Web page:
The growing fears and concerns over coronavirus could wreak havoc on one of Cayman’s number one economic drivers, tourism.
Americans who were busy making plans for spring and summer trips are thinking twice. A survey of 1,200 adults conducted by the Kaiser Family Foundation found that one in eight have already changed their travel plans due to concerns about the virus.
As a tourism destination, we may have a low probability of the virus itself coming to the Cayman Islands, but it is the overall perception of its-dangerous-to-travel-anywhere that could change the mind of future visitors.
According to a World Bank estimate, 90 percent of economic losses during any outbreaks arise from the uncoordinated and irrational efforts of the public to avoid infection.
As individuals we’ve been educated how to care for ourselves and families during the spread of the virus, but as tourism-related businesses, we should also have plans in place to take care of our businesses should we need them.
MONTHS FROM CRISIS START TO RECOVERY
In recent case studies, destinations with disease cases such as MERS, Zika, and Ebola had average (economic) recovery times of 19.4 months, with a range between 10 and 34.9 months. Natural disasters have the greatest range of (economic) recovery time, from just one month to 93 months depending of the severity of the disaster.
To try to get in front of cancellations or recover from any loss business, a plan of action for your tourism-related business is something to think about and could look like this.
RESPONSIVENESS TO ENSURE A SPEEDY RECOVERY
1. Invite the world to the destination / business
As destinations work diligently to maintain the confidence of travelers, local businesses also must do the same. This requires transparency and ownership of the health crisis; with a clear and honest articulation of what’s happening, what has been done in your business in the wake of the crisis and the promise of what the business will do in the future to keep health risks at bay.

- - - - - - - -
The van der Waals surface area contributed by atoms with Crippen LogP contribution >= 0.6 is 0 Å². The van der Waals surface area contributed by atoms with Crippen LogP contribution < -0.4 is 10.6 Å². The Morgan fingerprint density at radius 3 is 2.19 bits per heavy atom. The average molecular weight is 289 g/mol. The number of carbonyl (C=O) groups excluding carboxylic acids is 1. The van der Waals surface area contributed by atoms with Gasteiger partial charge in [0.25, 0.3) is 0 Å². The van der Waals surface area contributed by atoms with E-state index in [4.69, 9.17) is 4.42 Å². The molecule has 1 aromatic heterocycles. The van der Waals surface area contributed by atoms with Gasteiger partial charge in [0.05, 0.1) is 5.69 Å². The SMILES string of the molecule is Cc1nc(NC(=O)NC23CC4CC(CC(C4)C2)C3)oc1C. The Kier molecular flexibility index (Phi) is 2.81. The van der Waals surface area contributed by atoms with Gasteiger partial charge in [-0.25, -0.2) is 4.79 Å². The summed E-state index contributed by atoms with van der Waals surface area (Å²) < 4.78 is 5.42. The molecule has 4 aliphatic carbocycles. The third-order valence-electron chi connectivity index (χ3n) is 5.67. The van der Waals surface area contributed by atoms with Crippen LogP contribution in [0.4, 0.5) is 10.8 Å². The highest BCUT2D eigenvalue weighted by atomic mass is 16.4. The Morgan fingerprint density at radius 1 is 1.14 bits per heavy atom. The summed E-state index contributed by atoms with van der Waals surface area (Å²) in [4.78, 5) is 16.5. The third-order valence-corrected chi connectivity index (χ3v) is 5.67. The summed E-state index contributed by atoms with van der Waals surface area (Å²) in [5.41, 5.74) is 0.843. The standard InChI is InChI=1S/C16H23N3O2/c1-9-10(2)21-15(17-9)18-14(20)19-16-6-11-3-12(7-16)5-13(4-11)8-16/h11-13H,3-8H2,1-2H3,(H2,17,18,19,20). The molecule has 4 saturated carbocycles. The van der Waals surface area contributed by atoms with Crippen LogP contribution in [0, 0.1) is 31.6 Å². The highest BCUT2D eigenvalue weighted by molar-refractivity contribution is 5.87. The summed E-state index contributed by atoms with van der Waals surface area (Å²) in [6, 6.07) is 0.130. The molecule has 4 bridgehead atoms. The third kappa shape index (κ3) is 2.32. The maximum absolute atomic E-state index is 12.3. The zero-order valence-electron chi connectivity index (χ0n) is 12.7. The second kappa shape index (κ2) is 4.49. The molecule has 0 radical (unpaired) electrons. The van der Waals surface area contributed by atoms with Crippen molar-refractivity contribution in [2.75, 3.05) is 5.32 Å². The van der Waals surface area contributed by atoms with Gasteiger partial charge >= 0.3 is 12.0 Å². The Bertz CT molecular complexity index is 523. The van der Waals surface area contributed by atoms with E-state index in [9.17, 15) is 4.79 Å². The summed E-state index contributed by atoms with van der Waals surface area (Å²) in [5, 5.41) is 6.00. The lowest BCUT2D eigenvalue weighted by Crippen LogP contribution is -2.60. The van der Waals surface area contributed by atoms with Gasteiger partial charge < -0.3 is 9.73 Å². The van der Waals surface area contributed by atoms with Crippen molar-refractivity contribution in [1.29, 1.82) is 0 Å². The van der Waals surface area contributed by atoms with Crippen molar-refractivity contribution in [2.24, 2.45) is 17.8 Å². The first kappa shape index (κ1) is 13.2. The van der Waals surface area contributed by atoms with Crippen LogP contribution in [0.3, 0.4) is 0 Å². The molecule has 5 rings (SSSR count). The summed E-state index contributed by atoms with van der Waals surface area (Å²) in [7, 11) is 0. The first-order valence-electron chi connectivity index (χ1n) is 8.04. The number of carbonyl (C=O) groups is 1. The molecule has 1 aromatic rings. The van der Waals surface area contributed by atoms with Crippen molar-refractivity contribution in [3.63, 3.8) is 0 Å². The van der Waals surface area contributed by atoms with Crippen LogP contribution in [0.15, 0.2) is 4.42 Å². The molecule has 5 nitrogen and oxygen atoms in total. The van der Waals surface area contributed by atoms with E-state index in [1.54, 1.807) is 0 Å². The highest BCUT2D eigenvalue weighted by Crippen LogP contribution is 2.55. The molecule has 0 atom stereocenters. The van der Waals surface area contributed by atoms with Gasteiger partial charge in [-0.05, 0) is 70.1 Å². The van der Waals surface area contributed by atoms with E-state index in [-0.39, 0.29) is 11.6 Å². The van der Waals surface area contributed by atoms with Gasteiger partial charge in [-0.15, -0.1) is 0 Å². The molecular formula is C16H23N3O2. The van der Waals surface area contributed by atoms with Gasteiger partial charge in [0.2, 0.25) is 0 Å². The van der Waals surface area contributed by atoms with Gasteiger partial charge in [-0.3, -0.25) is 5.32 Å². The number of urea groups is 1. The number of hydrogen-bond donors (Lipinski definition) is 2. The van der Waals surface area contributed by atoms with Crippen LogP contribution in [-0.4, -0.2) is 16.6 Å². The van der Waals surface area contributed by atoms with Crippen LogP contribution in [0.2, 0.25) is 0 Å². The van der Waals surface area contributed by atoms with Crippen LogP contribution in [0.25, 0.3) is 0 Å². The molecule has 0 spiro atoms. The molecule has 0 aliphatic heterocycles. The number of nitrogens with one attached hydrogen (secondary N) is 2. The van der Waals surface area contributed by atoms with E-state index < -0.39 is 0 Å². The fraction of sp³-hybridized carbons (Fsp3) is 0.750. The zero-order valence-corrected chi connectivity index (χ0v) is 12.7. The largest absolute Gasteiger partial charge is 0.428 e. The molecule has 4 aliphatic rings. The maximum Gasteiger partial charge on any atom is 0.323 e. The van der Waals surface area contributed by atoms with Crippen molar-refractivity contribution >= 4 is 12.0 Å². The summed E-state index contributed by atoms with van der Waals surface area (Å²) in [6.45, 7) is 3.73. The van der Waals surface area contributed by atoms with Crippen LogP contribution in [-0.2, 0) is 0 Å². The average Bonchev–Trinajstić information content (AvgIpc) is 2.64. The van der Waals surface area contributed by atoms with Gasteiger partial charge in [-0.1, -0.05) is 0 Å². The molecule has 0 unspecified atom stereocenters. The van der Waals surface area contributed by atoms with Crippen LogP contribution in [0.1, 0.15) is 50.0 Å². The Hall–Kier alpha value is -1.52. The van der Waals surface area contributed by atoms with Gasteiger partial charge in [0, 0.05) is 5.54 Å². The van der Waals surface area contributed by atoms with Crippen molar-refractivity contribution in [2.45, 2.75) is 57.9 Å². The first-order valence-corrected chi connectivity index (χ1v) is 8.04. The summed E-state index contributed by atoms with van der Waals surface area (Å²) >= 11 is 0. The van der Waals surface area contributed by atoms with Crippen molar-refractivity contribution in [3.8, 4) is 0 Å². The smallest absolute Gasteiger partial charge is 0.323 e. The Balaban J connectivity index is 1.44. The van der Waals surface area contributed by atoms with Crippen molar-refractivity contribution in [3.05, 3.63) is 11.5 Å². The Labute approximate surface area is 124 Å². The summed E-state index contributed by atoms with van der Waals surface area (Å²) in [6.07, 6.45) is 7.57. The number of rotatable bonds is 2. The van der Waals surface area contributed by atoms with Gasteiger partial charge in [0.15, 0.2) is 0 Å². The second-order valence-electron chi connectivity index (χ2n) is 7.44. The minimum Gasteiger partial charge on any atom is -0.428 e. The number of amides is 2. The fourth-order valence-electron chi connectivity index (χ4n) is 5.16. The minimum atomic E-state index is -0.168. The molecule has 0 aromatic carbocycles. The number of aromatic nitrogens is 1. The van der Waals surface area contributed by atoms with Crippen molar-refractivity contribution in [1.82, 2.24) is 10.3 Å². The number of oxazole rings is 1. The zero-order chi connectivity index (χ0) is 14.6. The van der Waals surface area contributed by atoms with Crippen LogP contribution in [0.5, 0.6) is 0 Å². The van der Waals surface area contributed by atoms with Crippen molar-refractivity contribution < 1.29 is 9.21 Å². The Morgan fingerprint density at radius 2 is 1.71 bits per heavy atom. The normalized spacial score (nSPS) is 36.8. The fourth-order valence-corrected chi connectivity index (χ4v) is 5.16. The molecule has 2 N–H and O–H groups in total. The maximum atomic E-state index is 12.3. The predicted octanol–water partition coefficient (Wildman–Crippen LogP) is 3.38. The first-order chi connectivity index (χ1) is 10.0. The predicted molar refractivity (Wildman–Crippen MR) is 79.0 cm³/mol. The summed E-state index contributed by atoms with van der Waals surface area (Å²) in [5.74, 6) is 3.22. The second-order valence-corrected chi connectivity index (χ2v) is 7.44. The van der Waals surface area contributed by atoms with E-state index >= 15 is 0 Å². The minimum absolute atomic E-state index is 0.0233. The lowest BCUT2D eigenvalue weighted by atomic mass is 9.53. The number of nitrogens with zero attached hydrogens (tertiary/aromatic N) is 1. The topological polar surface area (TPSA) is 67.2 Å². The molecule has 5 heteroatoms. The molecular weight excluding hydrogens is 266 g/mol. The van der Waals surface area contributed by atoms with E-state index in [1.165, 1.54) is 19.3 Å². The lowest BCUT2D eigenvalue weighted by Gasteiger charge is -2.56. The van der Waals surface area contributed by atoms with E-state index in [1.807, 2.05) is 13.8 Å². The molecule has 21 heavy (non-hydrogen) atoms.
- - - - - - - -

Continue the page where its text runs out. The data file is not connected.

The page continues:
Effective communication and marketing will also motivate travelers. In today’s hyper-visual era, pictures and videos to show that a destination or business is open and eager to welcome tourists can play an important role in illustrating that it’s business as usual in the Cayman Islands.
2. Entice travelers to book future reservations
Beyond communications, if needed, governments can put in place a variety of policies, ranging from travel facilitation to travel insurance, so as to persuade travelers to come back to destinations. Destinations and businesses can sometimes shorten the road to recovery by providing incentives that can overcome hesitations.
3. Know your travel segments
Following a health crisis, destinations should develop a strategic marketing plan based on the new market situation. Look for opportunities to diversify your market segments. For instance, with the recent challenges the cruise market has faced, it’s a sensitive market segment at the moment, so some businesses may need to put a new focus on other segments of their business such as locals and stayover visitors until the cruise business rebounds.
Individuals, not just destinations, can communicate and share information on the state of a destination with the rest of the world. In fact, in some cases, the testimonials of travelers are likely to resonate more than official marketing campaigns. Let’s give them something good to talk about! Businesses should also keep track of the total number of cancellations, which represent concerns and fears, and look at new bookings, which highlights new-found confidence and relief. Constant monitoring of data will enable businesses to track the turn of tides, namely, when new bookings overtake cancellations.
Industry experts say the overall impact of an outbreak depends on how long the outbreak continues. Past health crises, such as SARS epidemic, indicate people will be willing to start traveling as normal again soon after there is a sense that is safe to do so. It’s important to keep conversations to the facts to avoid growing fears.
Brooke Meyer is the managing partner of Caymera International, a Caymanian-owned hospitality and tourism consulting and advisory firm. Visit Caymera at www.caymeragroup.com or email email@example.com for more information.
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